GMOs not the answer; changes needed

The Southerner


In May 1992 Dan Quayle, vice president under George H.W. Bush, announced the anti- consumer right-to-know policy which allowed genetically modified organisms to be released into the market. GMO refers to any organism that has undergone genetic engineering in order to alter it. The process of genetically engineering produce is a worthwhile scientific pursuit, but our knowledge of genetic engineering doesn’t make up for our expectations of its potential applications.

Currently, a wide variety of the produce we eat is grown with GMO seed which is regulated and sold almost exclusively by one corporation, Monsanto. Monsanto has been the corporate entity responsible for chemicals such as Agent Orange, a chemical used in herbicidal warfare that killed hundreds of thousands in Vietnam and led to more than 500,000 birth defects, and DDT, a chemical insecticide that travels through the food web potentially poisoning all involved.  Both chemicals are now illegal.

Monsanto’s deeply interconnected relationship with the Food and Drug Administration and U.S. regulatory and judicial bodies makes it possible for it to corner the market and get legislation passed requiring farmers to grow produce using their seed for a potentially unlimited profit.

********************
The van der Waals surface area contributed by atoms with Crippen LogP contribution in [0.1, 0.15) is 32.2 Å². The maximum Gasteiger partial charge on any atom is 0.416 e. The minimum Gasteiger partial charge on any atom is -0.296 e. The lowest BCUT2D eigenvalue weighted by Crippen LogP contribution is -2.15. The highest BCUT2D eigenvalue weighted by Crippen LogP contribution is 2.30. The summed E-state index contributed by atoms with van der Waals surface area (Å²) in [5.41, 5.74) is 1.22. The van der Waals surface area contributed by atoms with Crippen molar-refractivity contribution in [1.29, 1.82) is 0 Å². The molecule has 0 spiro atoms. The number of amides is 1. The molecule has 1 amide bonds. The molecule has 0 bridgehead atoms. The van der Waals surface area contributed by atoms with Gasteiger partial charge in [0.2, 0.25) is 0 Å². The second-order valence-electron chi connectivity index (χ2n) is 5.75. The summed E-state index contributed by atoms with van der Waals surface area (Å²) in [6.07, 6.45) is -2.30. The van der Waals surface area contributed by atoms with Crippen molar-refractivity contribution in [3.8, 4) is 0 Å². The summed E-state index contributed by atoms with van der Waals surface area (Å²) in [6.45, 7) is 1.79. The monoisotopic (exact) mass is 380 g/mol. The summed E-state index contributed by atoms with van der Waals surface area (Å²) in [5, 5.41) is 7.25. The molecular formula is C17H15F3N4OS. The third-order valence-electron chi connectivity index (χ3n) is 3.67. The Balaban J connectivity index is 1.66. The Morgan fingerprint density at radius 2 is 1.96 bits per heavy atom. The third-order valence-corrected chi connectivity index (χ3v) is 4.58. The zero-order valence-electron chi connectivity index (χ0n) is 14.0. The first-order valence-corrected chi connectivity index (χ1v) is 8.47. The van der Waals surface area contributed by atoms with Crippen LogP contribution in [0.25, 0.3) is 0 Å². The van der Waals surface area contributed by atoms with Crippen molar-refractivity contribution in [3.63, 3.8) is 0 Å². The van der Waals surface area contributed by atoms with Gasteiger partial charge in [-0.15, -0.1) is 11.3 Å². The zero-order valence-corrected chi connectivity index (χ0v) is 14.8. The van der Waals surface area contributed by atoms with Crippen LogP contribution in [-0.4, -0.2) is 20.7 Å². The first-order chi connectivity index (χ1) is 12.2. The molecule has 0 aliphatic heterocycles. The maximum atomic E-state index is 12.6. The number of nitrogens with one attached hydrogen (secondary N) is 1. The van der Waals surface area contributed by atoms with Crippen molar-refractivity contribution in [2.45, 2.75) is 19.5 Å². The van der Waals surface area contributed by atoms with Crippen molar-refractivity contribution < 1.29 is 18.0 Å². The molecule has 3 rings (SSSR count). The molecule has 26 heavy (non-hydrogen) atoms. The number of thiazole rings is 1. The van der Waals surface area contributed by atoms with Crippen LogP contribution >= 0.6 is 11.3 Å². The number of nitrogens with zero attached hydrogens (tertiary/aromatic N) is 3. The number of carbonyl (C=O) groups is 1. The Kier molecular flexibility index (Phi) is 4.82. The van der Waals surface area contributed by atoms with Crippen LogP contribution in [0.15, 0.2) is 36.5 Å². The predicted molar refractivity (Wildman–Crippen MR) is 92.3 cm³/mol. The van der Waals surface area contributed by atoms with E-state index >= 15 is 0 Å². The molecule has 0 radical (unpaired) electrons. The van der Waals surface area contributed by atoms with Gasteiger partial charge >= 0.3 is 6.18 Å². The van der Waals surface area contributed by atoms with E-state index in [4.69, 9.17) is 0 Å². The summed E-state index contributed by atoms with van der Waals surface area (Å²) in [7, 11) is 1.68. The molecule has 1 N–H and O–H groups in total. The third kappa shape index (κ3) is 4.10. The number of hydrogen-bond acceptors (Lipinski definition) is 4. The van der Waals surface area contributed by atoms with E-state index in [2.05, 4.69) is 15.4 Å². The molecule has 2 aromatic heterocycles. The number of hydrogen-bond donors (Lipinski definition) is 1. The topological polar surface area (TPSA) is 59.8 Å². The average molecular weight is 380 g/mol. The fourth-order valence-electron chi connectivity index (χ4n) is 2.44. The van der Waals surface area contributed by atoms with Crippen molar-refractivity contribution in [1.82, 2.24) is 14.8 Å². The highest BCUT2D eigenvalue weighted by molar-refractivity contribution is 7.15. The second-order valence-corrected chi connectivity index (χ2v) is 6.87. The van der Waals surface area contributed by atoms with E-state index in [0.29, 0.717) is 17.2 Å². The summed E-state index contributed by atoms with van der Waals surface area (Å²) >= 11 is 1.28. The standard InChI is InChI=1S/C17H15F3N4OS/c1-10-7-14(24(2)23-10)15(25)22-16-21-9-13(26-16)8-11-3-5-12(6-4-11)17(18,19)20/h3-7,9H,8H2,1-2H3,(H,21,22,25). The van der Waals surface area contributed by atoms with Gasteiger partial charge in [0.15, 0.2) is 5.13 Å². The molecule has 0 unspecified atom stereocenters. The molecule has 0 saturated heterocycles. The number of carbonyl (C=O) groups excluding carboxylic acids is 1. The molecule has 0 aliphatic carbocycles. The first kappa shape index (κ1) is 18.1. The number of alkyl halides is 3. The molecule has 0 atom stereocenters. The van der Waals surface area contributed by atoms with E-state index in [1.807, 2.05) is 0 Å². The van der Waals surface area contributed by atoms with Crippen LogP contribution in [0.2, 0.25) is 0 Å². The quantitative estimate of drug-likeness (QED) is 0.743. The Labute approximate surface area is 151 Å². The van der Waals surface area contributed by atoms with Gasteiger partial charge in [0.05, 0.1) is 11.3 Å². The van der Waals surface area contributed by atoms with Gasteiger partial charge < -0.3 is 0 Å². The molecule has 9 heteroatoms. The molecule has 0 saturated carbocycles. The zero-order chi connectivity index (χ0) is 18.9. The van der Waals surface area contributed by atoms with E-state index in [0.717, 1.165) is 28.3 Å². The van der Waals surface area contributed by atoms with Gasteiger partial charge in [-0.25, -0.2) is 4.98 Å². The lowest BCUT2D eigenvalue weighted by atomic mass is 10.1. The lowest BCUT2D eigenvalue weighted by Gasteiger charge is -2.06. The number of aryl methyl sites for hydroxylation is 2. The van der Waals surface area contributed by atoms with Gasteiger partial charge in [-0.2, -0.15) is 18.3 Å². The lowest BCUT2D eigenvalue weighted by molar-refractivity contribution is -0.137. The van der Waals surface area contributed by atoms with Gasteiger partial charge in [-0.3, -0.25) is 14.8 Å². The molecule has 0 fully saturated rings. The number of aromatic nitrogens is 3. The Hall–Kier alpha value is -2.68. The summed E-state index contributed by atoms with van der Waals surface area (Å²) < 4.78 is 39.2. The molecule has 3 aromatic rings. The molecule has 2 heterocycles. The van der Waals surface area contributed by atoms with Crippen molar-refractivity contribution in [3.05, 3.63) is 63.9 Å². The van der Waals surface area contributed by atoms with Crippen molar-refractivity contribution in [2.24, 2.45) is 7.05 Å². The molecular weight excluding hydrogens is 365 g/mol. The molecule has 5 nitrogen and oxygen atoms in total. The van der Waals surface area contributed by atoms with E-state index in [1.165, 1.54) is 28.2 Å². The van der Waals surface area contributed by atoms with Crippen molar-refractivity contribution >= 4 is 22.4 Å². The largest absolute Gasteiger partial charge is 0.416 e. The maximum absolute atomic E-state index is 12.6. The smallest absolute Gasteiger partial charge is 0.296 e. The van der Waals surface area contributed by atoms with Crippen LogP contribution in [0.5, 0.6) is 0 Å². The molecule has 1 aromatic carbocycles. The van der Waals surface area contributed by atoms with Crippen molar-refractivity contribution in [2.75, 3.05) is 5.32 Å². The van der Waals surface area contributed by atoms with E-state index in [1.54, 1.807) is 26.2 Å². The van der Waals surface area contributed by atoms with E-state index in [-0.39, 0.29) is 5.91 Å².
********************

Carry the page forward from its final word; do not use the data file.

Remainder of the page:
On Sept. 17, a protest took place in Atlanta orchestrated by Millions Against Monsanto, a group which aims to require labeling of GMOs and to eventually have Monsanto’s activities outlawed. The protest was run in front of various GMO-peddling institutions on Ponce, including McDonalds, Kroger, Whole Foods, Publix and Home Depot.

Grady student Aeron Attwooll first informed me about Monsanto’s business practices. I was skeptical until I reviewed the overwhelming evidence presented by former Monsanto scientists and in studies produced by the United Nations and the European Union. Currently 93 percent of all soybeans, 86 percent of all corn and 90 percent of all canola on the U.S. market is genetically modified because regulation of GMO products forces farmers to buy GMO seeds or face Monsanto’s patent lawyers if their non-GMO crop became pollinated naturally. As a result, Monsanto’s crops spread like wildfire.

What exactly is so harmful about genetically modified food? GMOs contain unstable genetic alterations that can embody a variety of characteristics from beneficial to downright awful.

French scientists and former GMO employees Arpad Pusztai and Gilles-Eric Seralini revealed that rats fed GMO corn sold by Monsanto suffered tumors, kidney and liver damage, sterility and shorter lives. They attempted to share this discovery and Monsanto terminated their contracts and attempted to silence them under threat of legal action.

GMOs are not the answer. Organic farming, permaculture and vertical farms can be implemented to better conserve land and to stimulate small farmers in the U.S. and developing nations.

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